Just as I was beginning to doze off around 1 am, the train stopped for a moment in Gurgaon (a Delhi white-collar suburb), and a second later, a gang of 3 white-collar dudes burst through the curtain into our section and without even asking a question, turned on the lights and sat unceremoniously on the bottom berths where the Diplomat and his neighbor were sleeping. Then they looked up to me and said to my astonishment that they I am in one of their berths. Sternly, I denied and triumphantly showed them a picture I had taken earlier of the passenger manifest posted on the train, which had my highly unusual, white-person name next to the number of the berth. The dudes were thoroughly unperturbed. They started chatting up our neighbor who apparently thought that the whole thing was perfectly normal and had no issues having two random people sitting practically on top of him in the middle of the night on a train. After some heated discourse, the ticket master showed up and it turned out that the guys had bought tickets for the previous day instead. This was already taking over 20 minutes so I tried to glare at them in the most eloquent way possible to hint that they need to get out and let us all sleep. You know the glare – the kind you use when someone is talking loudly in a movie theater and you slowly turn around to glare at them and teach them some manners in a quiet dignified manner. Let’s just say that Indian trains ain’t the best forum for subtle diplomacy. They did not seem to be impressed by my excellent glare or to be interested in leaving at all. So, I decided to tell them about things in life and they got an earful about rudeness and manners and people wanting to sleep and watch their damned show on their Ipad. One of them eventually climbed on the other top berth across from me and was snoring (and farting loudly, I might add) within 3 minutes, while the other one left. I sighed deeply, wrapped myself tightly with the prickly blanket and fell asleep.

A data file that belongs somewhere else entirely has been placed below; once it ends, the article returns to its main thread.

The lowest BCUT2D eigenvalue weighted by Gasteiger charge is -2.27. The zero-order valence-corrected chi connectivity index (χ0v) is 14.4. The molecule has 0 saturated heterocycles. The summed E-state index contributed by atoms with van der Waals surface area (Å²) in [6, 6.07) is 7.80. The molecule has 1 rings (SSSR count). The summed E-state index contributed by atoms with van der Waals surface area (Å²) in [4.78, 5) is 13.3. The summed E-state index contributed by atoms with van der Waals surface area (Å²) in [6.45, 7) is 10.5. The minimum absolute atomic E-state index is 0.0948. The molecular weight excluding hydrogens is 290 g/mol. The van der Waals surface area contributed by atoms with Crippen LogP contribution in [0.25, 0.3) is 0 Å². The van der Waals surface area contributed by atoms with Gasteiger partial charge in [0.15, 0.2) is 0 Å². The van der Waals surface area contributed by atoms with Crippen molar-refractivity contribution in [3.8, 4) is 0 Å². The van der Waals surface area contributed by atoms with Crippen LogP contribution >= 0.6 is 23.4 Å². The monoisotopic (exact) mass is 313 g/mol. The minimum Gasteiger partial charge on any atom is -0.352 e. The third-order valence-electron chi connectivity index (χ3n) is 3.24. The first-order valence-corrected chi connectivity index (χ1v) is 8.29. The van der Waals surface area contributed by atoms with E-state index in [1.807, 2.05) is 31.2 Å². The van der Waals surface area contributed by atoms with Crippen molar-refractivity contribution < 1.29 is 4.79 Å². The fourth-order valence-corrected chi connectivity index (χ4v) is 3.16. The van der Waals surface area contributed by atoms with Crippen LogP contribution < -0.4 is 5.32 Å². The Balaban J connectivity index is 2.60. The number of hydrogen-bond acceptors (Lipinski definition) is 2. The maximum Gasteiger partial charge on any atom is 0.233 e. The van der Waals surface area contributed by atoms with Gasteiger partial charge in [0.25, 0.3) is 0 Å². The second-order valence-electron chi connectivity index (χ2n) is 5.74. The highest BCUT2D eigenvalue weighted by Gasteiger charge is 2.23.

The next morning around 7 am, I woke up to the Diplomat’s loud announcements that we have arrived and to the sight of my upper neighbor’s ass crack offered generously as he snored with his back towards me and the rest of the world.

Soon we were off the train, met our driver and jumped into the small Tata that would drive us around for 10 days and 2,500 km through the Rajasthani desert. We had organized our trip through a company called Swagat Tours who let us customize our package and pretty much were at my whim and mercy for a month before the trip. They were truly outstanding in their patience for my last minute changes and the choice of hotels and routes proposed. To top it all, when we were in Jaisalmer, we got a call from the guy who was working with us on the trip, one young and enthusiastic Nemish, telling us that there was a huge 3-day long music festival in the desert that was going all night long and would we be interested in coming by. Well, yes, we were – where else you’d hear Bombay bands playing original rock at 1 am under the moonlight in the middle of the Thar desert??

To be continued…